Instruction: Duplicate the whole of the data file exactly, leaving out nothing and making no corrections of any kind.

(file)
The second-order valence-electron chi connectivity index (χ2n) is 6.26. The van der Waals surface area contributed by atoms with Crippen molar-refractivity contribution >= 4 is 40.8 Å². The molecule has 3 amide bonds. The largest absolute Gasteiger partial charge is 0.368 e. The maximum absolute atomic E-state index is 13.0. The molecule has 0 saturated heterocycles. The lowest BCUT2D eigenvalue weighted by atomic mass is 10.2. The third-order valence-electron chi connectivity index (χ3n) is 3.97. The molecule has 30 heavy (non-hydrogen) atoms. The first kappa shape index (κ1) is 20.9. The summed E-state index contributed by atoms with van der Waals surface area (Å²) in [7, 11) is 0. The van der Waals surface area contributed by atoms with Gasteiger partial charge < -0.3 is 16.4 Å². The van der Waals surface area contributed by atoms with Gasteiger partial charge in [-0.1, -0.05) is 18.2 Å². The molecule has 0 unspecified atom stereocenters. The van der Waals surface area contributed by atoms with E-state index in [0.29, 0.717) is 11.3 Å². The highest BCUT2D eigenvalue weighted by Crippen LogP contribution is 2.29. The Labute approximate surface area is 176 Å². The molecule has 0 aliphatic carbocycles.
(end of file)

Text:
The second-order valence-electron chi connectivity index (χ2n) is 6.26. The van der Waals surface area contributed by atoms with Crippen molar-refractivity contribution >= 4 is 40.8 Å². The molecule has 3 amide bonds. The largest absolute Gasteiger partial charge is 0.368 e. The maximum absolute atomic E-state index is 13.0. The molecule has 0 saturated heterocycles. The lowest BCUT2D eigenvalue weighted by atomic mass is 10.2. The third-order valence-electron chi connectivity index (χ3n) is 3.97. The molecule has 30 heavy (non-hydrogen) atoms. The first kappa shape index (κ1) is 20.9. The summed E-state index contributed by atoms with van der Waals surface area (Å²) in [7, 11) is 0. The van der Waals surface area contributed by atoms with Gasteiger partial charge < -0.3 is 16.4 Å². The van der Waals surface area contributed by atoms with Gasteiger partial charge in [-0.1, -0.05) is 18.2 Å². The molecule has 0 unspecified atom stereocenters. The van der Waals surface area contributed by atoms with E-state index in [0.29, 0.717) is 11.3 Å². The highest BCUT2D eigenvalue weighted by Crippen LogP contribution is 2.29. The Labute approximate surface area is 176 Å². The molecule has 0 aliphatic carbocycles.